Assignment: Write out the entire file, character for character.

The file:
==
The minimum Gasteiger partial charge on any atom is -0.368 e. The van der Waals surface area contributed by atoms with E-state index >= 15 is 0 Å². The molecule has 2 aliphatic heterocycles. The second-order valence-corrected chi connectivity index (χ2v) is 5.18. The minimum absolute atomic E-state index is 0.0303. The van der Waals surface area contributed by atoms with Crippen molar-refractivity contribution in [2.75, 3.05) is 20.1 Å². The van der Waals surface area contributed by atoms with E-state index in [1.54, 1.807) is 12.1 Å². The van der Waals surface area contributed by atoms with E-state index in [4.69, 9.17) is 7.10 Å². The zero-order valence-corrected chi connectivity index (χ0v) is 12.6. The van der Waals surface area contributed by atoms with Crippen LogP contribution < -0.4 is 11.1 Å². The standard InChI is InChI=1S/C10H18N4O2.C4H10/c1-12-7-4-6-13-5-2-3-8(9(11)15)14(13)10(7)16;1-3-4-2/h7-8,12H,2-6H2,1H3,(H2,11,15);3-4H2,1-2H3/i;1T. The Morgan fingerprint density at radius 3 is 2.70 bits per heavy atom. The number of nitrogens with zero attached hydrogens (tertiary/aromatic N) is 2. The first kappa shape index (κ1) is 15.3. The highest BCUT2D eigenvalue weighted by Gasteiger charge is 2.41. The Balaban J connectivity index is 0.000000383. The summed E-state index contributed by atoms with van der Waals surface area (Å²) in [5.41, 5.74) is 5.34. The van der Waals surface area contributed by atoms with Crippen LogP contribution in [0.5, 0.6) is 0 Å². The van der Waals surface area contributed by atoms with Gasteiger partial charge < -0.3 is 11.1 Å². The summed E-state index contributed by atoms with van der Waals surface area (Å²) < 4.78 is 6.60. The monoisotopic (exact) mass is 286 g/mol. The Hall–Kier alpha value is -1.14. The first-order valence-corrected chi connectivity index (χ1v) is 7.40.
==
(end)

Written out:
The minimum Gasteiger partial charge on any atom is -0.368 e. The van der Waals surface area contributed by atoms with E-state index >= 15 is 0 Å². The molecule has 2 aliphatic heterocycles. The second-order valence-corrected chi connectivity index (χ2v) is 5.18. The minimum absolute atomic E-state index is 0.0303. The van der Waals surface area contributed by atoms with Crippen molar-refractivity contribution in [2.75, 3.05) is 20.1 Å². The van der Waals surface area contributed by atoms with E-state index in [1.54, 1.807) is 12.1 Å². The van der Waals surface area contributed by atoms with E-state index in [4.69, 9.17) is 7.10 Å². The zero-order valence-corrected chi connectivity index (χ0v) is 12.6. The van der Waals surface area contributed by atoms with Crippen LogP contribution < -0.4 is 11.1 Å². The standard InChI is InChI=1S/C10H18N4O2.C4H10/c1-12-7-4-6-13-5-2-3-8(9(11)15)14(13)10(7)16;1-3-4-2/h7-8,12H,2-6H2,1H3,(H2,11,15);3-4H2,1-2H3/i;1T. The Morgan fingerprint density at radius 3 is 2.70 bits per heavy atom. The number of nitrogens with zero attached hydrogens (tertiary/aromatic N) is 2. The first kappa shape index (κ1) is 15.3. The highest BCUT2D eigenvalue weighted by Gasteiger charge is 2.41. The Balaban J connectivity index is 0.000000383. The summed E-state index contributed by atoms with van der Waals surface area (Å²) in [5.41, 5.74) is 5.34. The van der Waals surface area contributed by atoms with Crippen LogP contribution in [0.5, 0.6) is 0 Å². The van der Waals surface area contributed by atoms with Gasteiger partial charge < -0.3 is 11.1 Å². The summed E-state index contributed by atoms with van der Waals surface area (Å²) < 4.78 is 6.60. The monoisotopic (exact) mass is 286 g/mol. The Hall–Kier alpha value is -1.14. The first-order valence-corrected chi connectivity index (χ1v) is 7.40.